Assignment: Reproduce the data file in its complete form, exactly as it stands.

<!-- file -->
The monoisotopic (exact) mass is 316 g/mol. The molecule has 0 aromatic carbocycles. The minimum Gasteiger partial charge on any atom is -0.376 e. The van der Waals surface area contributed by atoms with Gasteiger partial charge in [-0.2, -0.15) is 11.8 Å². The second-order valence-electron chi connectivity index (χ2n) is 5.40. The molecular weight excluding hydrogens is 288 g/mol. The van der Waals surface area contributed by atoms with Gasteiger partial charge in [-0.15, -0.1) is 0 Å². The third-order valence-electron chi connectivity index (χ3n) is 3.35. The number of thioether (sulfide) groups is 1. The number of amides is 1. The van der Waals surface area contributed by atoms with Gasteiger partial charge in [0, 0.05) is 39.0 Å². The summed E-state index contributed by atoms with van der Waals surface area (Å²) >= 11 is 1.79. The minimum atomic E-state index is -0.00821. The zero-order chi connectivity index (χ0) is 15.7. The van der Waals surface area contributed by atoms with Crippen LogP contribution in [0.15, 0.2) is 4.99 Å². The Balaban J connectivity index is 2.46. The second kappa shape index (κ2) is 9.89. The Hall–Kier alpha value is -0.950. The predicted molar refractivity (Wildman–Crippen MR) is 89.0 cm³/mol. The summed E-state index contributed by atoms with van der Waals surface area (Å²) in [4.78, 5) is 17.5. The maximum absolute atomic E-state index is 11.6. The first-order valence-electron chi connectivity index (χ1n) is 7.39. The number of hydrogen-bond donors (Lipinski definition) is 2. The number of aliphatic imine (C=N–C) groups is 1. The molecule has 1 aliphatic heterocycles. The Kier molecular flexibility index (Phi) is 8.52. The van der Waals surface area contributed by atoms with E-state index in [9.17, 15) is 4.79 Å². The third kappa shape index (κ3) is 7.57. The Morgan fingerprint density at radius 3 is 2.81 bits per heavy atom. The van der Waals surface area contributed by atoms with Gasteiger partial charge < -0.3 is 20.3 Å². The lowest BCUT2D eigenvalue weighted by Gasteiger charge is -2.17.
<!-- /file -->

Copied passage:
The monoisotopic (exact) mass is 316 g/mol. The molecule has 0 aromatic carbocycles. The minimum Gasteiger partial charge on any atom is -0.376 e. The van der Waals surface area contributed by atoms with Gasteiger partial charge in [-0.2, -0.15) is 11.8 Å². The second-order valence-electron chi connectivity index (χ2n) is 5.40. The molecular weight excluding hydrogens is 288 g/mol. The van der Waals surface area contributed by atoms with Gasteiger partial charge in [-0.15, -0.1) is 0 Å². The third-order valence-electron chi connectivity index (χ3n) is 3.35. The number of thioether (sulfide) groups is 1. The number of amides is 1. The van der Waals surface area contributed by atoms with Gasteiger partial charge in [0, 0.05) is 39.0 Å². The summed E-state index contributed by atoms with van der Waals surface area (Å²) >= 11 is 1.79. The minimum atomic E-state index is -0.00821. The zero-order chi connectivity index (χ0) is 15.7. The van der Waals surface area contributed by atoms with Crippen LogP contribution in [0.15, 0.2) is 4.99 Å². The Balaban J connectivity index is 2.46. The second kappa shape index (κ2) is 9.89. The Hall–Kier alpha value is -0.950. The predicted molar refractivity (Wildman–Crippen MR) is 89.0 cm³/mol. The summed E-state index contributed by atoms with van der Waals surface area (Å²) in [4.78, 5) is 17.5. The maximum absolute atomic E-state index is 11.6. The first-order valence-electron chi connectivity index (χ1n) is 7.39. The number of hydrogen-bond donors (Lipinski definition) is 2. The number of aliphatic imine (C=N–C) groups is 1. The molecule has 1 aliphatic heterocycles. The Kier molecular flexibility index (Phi) is 8.52. The van der Waals surface area contributed by atoms with E-state index in [9.17, 15) is 4.79 Å². The third kappa shape index (κ3) is 7.57. The Morgan fingerprint density at radius 3 is 2.81 bits per heavy atom. The van der Waals surface area contributed by atoms with Gasteiger partial charge < -0.3 is 20.3 Å². The lowest BCUT2D eigenvalue weighted by Gasteiger charge is -2.17.